To answer the first question simply: yes, Mikel Arteta is under pressure. When the media is talking about you on the hot seat, and when media members go so far as to ask you if you are nervous about losing your job this season, then it is safe to say that your seat has begun to heat up, so to speak. I do not think Arteta is close to losing his job. I think (or at least I would hope) that when Arsenal brought in Arteta from Manchester City, they did so under the pretense of starting a several-years-long project instead of being contenders straight away. The “Rome was not built in a day” cliché applies here; no world-beating side was built in a matter of months. Arteta himself, as a bright footballing mind who is still very inexperienced when it comes to being a first-team manager, is part of this project. The expectation should be that, after a few windows and after time is taken to implant a philosophy and style of play into this team, that Arsenal, and Arteta himself, will be ready to push for a league title. Should this logic hold up, then I do not think that anything bar relegation from the top flight would spell the end of Arteta in North London. I do not fully believe that the Kroenke Family will stand by that line of thought, however, so there is still a slight worry that, should things not improve, Arteta will not be Arsenal manager come this time next year. This is very much a “what have you done for me lately” industry, where the room for error can often be nearly nonexistent, and there are very few fanbases that are as notoriously impatient as Arsenal’s fans. Failure to qualify for Europe, leading to a big financial hit for the club, could spell the end for Arteta at Arsenal. He may not be in danger right now, but he is under some pressure.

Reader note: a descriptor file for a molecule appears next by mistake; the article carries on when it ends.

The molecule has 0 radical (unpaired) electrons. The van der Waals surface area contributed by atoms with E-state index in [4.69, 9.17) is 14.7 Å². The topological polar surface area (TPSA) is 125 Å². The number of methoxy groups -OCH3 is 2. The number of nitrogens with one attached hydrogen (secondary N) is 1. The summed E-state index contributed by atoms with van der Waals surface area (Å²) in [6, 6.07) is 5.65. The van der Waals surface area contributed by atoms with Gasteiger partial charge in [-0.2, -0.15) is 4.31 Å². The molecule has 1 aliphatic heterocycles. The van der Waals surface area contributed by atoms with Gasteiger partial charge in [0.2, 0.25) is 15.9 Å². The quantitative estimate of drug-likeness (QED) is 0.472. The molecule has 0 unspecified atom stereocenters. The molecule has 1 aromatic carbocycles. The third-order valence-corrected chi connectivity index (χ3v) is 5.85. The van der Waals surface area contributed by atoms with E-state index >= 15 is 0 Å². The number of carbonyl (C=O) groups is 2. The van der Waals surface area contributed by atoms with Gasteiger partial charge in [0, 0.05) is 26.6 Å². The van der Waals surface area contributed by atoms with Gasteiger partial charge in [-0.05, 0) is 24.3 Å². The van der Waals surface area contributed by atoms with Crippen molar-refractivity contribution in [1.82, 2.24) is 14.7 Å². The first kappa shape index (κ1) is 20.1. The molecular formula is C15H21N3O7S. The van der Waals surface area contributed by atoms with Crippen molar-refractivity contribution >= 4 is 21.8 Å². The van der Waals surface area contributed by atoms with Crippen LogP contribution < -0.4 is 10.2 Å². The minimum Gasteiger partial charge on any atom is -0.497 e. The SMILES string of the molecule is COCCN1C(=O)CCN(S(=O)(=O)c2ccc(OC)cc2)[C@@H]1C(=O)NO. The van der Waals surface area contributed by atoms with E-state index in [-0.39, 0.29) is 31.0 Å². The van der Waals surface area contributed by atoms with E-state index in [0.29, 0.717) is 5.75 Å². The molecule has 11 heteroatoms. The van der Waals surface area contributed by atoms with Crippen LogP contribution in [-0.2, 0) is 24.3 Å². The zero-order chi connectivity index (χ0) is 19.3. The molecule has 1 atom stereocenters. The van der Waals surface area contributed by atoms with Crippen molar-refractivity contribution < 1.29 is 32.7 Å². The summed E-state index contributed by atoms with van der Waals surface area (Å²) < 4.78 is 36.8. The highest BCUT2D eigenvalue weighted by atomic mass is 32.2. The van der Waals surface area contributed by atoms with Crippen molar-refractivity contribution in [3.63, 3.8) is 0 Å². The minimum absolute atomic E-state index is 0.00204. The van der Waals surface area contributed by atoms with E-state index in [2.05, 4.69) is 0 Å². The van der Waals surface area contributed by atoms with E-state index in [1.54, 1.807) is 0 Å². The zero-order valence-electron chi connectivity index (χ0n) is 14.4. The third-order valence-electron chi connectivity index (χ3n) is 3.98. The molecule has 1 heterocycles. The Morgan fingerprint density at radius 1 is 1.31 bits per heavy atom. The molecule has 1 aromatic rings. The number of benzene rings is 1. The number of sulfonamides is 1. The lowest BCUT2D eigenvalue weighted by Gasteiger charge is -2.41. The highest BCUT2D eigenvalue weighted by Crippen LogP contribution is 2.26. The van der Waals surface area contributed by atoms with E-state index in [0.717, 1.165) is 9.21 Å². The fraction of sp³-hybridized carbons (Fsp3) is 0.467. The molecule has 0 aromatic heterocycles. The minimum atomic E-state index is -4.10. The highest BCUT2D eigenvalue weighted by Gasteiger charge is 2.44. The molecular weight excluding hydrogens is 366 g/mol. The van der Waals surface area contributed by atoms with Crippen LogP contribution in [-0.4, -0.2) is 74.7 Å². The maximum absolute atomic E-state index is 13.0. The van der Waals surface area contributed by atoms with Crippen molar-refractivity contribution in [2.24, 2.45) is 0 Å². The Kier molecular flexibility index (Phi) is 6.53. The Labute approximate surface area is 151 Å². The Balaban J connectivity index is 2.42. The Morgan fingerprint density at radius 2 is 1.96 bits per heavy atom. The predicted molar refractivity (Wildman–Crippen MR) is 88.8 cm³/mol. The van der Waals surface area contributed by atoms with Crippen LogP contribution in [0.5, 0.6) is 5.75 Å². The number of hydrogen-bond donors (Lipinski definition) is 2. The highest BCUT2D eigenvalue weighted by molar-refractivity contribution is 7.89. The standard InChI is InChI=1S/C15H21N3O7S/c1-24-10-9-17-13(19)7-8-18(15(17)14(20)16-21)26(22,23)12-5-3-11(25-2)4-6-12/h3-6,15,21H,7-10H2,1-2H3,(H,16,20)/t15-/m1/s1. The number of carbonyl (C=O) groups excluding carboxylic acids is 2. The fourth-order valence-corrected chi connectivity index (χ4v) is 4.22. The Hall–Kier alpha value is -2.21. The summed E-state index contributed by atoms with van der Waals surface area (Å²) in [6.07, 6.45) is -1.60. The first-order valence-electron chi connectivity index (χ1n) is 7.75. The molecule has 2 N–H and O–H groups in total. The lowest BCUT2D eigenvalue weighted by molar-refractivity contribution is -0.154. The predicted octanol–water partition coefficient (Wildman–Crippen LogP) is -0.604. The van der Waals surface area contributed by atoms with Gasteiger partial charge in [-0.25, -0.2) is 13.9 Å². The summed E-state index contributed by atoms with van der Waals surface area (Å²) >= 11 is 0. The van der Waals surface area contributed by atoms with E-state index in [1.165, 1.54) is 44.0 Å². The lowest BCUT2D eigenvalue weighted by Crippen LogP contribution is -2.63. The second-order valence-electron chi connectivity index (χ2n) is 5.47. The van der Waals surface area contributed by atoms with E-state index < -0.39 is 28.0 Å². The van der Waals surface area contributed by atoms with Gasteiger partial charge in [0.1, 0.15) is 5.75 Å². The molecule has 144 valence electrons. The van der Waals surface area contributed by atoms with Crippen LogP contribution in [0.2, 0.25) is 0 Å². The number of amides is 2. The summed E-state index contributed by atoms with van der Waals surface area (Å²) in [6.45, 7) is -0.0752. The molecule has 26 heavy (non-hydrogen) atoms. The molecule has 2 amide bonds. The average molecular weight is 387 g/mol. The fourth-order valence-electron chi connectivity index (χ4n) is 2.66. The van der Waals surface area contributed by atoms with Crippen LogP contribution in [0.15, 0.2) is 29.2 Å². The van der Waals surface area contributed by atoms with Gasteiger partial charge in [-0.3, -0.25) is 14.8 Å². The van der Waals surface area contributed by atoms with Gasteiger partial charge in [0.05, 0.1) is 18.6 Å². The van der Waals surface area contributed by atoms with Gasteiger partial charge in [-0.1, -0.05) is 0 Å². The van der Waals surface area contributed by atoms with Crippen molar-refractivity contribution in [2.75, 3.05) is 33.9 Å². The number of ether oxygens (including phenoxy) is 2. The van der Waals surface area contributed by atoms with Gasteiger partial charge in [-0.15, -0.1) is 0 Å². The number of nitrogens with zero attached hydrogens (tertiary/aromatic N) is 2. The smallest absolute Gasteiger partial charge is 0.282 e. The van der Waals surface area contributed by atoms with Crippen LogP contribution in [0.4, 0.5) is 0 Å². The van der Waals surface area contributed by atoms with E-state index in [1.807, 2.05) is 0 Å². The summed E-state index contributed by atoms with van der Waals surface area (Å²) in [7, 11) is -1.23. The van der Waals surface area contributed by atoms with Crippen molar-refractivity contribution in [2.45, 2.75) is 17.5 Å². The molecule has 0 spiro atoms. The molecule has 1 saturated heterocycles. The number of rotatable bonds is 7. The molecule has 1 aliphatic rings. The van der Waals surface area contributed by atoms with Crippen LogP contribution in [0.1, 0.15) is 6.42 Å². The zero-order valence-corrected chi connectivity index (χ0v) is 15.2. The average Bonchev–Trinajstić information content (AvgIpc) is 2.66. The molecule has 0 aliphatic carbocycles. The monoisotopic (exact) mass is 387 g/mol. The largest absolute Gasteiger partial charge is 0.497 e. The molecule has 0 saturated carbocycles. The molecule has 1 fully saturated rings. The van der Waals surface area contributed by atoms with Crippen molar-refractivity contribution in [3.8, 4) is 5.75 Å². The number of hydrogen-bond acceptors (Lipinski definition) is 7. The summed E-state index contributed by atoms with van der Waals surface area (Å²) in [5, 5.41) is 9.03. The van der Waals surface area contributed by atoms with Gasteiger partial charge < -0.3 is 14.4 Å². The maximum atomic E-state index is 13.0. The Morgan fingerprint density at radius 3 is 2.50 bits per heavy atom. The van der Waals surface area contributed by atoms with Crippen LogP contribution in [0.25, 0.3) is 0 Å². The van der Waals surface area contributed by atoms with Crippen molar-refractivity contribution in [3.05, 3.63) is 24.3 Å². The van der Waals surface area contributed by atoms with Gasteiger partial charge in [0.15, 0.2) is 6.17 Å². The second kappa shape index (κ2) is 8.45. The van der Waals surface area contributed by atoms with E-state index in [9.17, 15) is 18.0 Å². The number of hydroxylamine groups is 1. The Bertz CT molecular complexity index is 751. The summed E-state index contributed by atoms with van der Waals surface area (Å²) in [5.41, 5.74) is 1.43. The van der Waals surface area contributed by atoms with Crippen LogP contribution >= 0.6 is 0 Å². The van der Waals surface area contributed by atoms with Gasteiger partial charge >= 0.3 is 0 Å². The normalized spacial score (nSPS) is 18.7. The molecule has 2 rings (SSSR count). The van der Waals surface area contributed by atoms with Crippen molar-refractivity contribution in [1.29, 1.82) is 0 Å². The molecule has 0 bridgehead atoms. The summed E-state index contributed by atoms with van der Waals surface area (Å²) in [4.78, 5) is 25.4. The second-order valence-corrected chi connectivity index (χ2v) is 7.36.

Now, should he be under pressure? Probably not. Again, Arteta will have been brought into the club to helm a several year-long project, and to sack him less than a year into this project would be ludicrous, especially after winning the FA Cup last season and knowing that, realistically, there are no real good options to replace him. Sure, Max Allegri has been to some Champions League Finals, but what does he offer stylistically, as a very practical and some might say defensive manager in his own right, that will be a welcome variation from the current football that Arsenal are playing. Pochettino, sought after by a number of different clubs, will likely not cross the North London Derby divide so soon. If you wanted to go down the former player route, ex-Invincible Patrick Vieira is recently out of a job, but he has not shown anything to demonstrate he is ready for the step up from Nice to Arsenal. What other options are there? Another Premier League experiment for Maurizio Sarri? Take a chance on a Marcelino or Ernesto Valverde to come into a league they know little about and take charge of a club in near crisis? Pray that Arsène Wenger quits his desk job at FIFA and comes back to the same ungrateful fans that ran him out before? Not really much to choose from, is there?